Our research focuses on deciphering the molecular mechanisms of metabolic disease, and using this information to develop targeted therapeutic strategies. We apply mass spectrometry, biochemical, and genetic approaches to identify mitochondrial metabolic pathways that control protective and pathological cascades initiated by this organelle.
Dana Farber Cancer Institute
Center for Life Sciences, Room 11142
3 Blackfan Circle
Boston, MA 02115
Lab Size: Between 5-10
Our research focuses on deciphering the molecular mechanisms of metabolic disease and dysfunction, and using this information to develop targeted therapeutic strategies. Dysfunction in a particular cellular locale – the mitochondrion – is implicated most age-related disease pathology. We apply mass spectrometry, biochemical, and genetic approaches to identify mitochondrial metabolic pathways that control the protective and pathological cascades initiated by this organelle. Our work to date has focused on elucidating these mechanisms of damage and protection in pre-clinical models of cardiovascular and metabolic disease:
Manipulating fat function
Obesity is a global epidemic fueled by ageing populations and poor dietary habits. The health consequences are widespread and escalating, as obesity is a major risk factor for leading causes of death including diabetes, cardiovascular disease, and cancer.
While accumulation of white fat drives obesity, we now know of a second type of healthy “brown” fat that can counteract obesity and diabetes. We hypothesize that if we can understand how metabolic signals control healthy versus unhealthy adipose function, we can manipulate them as a new way of treating metabolic disease.
Recently, we uncovered new metabolic signaling mechanisms that define the anti-obesity and anti-diabetic actions of thermogenic adipose tissue. In particular, we newfound role for redox signaling in control of healthy thermogenic brown adipose function.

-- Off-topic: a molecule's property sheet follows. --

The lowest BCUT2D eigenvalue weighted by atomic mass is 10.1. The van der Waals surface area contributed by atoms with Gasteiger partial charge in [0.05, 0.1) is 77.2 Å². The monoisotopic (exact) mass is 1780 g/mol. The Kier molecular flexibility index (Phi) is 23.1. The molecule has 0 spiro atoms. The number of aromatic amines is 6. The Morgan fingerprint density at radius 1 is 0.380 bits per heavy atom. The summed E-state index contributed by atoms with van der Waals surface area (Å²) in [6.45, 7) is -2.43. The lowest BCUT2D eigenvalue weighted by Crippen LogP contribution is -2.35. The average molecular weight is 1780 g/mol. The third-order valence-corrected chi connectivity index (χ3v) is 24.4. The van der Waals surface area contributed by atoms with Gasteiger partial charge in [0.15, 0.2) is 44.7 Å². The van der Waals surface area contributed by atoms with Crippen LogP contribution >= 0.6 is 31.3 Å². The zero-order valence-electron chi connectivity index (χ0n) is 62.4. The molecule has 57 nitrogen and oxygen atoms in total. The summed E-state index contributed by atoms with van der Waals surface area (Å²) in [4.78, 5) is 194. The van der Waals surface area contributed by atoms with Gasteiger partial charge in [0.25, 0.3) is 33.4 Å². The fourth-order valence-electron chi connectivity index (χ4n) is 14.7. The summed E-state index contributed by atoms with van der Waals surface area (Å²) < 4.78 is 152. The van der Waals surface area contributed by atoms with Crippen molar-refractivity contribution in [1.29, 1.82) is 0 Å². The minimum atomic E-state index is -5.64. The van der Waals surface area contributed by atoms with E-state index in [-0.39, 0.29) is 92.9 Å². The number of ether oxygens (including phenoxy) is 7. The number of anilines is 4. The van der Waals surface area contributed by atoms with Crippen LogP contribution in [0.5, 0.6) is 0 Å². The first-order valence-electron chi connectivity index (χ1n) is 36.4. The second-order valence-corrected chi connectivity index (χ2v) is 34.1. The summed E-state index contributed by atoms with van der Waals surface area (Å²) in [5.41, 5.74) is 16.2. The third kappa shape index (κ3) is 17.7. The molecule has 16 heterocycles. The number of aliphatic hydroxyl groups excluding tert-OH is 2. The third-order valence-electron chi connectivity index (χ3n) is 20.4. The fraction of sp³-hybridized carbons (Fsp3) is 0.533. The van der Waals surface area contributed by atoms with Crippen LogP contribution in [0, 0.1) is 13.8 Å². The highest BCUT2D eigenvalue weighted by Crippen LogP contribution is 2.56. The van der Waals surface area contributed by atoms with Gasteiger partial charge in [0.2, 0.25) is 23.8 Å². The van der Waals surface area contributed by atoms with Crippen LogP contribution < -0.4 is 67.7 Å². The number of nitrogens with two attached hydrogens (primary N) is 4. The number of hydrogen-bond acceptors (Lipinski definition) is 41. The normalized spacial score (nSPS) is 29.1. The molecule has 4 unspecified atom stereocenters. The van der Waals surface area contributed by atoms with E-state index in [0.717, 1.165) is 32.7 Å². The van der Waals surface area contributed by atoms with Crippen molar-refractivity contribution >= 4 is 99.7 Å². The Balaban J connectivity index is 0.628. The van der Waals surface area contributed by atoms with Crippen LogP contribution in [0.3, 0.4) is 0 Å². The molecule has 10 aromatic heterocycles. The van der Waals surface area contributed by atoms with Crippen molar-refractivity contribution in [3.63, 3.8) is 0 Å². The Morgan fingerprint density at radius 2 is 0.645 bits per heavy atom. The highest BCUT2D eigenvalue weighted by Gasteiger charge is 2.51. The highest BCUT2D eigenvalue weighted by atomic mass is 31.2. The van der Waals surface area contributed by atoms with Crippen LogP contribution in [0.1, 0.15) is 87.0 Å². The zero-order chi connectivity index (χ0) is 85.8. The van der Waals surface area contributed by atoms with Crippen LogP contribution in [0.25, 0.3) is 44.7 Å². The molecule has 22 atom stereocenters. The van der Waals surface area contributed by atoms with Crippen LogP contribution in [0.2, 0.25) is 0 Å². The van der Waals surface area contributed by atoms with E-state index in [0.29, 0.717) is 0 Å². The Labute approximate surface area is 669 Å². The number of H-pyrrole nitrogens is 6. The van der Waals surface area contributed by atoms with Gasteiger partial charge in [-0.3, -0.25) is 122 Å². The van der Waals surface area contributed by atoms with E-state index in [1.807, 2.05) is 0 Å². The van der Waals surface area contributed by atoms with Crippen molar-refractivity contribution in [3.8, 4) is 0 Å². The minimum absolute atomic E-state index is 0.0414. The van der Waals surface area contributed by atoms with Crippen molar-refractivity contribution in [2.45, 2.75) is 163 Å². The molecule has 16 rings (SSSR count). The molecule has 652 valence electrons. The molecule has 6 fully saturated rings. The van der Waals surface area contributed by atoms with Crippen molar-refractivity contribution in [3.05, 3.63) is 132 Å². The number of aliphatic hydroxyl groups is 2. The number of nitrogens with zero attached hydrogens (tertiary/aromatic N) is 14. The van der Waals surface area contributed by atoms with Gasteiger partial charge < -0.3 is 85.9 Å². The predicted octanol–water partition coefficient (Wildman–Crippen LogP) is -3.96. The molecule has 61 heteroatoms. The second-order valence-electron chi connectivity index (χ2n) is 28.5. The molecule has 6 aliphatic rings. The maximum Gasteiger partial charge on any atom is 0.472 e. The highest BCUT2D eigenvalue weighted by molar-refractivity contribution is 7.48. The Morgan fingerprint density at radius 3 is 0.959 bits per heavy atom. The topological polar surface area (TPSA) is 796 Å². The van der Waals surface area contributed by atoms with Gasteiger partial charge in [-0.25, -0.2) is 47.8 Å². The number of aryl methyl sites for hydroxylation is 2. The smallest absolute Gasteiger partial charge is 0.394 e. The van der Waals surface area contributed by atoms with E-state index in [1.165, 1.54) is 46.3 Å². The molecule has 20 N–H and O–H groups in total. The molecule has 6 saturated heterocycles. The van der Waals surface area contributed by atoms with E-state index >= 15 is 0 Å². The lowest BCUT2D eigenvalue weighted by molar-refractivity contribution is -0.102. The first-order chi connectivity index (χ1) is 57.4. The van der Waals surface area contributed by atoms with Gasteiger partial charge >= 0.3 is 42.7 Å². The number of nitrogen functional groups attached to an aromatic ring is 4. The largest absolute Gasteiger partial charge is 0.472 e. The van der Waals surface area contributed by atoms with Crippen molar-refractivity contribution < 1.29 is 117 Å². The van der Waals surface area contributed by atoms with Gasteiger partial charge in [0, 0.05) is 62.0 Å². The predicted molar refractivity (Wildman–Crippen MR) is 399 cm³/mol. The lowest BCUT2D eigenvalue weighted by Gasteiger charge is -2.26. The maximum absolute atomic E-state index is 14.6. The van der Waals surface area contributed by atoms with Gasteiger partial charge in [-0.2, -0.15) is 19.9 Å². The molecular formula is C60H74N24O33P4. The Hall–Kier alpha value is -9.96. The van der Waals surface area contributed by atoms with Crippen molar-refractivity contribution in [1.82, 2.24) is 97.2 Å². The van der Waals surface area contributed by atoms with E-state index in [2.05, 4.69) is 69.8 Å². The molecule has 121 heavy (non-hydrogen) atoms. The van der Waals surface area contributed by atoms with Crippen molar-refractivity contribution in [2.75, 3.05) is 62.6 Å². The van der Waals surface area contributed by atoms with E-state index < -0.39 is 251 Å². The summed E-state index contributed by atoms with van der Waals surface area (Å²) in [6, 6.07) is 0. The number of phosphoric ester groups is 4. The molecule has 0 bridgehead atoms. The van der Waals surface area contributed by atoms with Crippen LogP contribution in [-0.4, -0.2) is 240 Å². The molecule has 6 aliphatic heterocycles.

Protecting the heart
Cell death and tissue damage due to myocardial infarction (heart attack) underlies this leading cause of mortality. With collaborators, we have focused on unraveling mechanisms of, and targeting therapies against, the metabolic dysfunction that drives injury in myocardial infarction.
We developed in vivo biochemical and proteomic methods to establish the mechanistic basis for cardioprotection by nitric oxide within mitochondria, and developed a long sought-after targeted therapy for treatment of acute myocardial infarction. Following on from this, we developed in vivo metabolomic methods to identify how novel metabolic pathways fuel mitochondrial reactive oxygen species (ROS) production during myocardial infarction.
1. Edward T. Chouchani, Lawrence Kazak, Mark P. Jedrychowski, Gina Z. Lu, Brian K. Erickson, John Szpyt, Kerry A. Pierce, Dina Laznik-Bogoslavski, Ramalingam Vetrivelan, Clary B. Clish, Alan J. Robinson, Steve P. Gygi, and Bruce M. Spiegelman. Mitochondrial ROS control thermogenic energy expenditure and sulfenylation of UCP1. Nature, 532: 112-116 (2016)
2. Edward T. Chouchani, Victoria R. Pell, Andrew M. James, Lorraine M. Work, Kourosh Saeb-Parsy, Christian Frezza, Thomas Krieg, and Michael P. Murphy. A Unifying Mechanism for Mitochondrial Superoxide Production During Ischemia-Reperfusion Injury. Cell Metabolism, 23: 254-263 (2016)
3. Edward T. Chouchani, Victoria R. Pell, Edoardo Gaude, Dunja Aksentijević, Stephanie Sundier, Ellen L. Robb, Angela Logan, Sergiy M. Nadtochiy, Anthony C. Smith, Filmon Eyassu, Emily N. J. Ord, Rachel Shirley, Chou-Hui Hu, Anna J. Dare, Andrew M. James, Sebastian Rogatti, Simon Eaton, Paul S. Brookes, Sean M. Davidson, Michael R. Duchen, Kourosh Saeb-Parsy, Michael J. Shattock, Alan J. Robinson, Lorraine M. Work, Christian Frezza, Thomas Krieg & Michael P. Murphy. Ischaemic accumulation of succinate controls reperfusion injury through mitochondrial ROS. Nature, 515: 431-435 (2014)
4. Edward T. Chouchani, Carmen Methner, Sergiy M. Nadtochiy, Angela Logan, Victoria R. Pell, Shujing Ding, Andrew M. James, Helena M. Cochemé, Johannes Reinhold, Kathryn S. Lilley, Linda Partridge, Ian M. Fearnley, Alan J. Robinson, Richard C. Hartley, Robin A.J. Smith, Thomas Krieg, Paul S. Brookes, and Michael P. Murphy. Cardioprotection by S-nitrosation of a cysteine switch on mitochondrial complex I. Nature Medicine, 19: 753–759. (2013)
5. Edward T. Chouchani, Thomas R. Hurd, Sergiy M. Nadtochiy, Paul S. Brookes, Ian M. Fearnley, Kathryn S. Lilley, Robin A.J. Smith, Michael P. Murphy. Identification of S-nitrosated mitochondrial proteins by S-nitrosothiol difference in gel electrophoresis (SNO-DIGE): Implications for the regulation of mitochondrial function by reversible S-nitrosation. Biochemical Journal, 430, 49-59. (2010)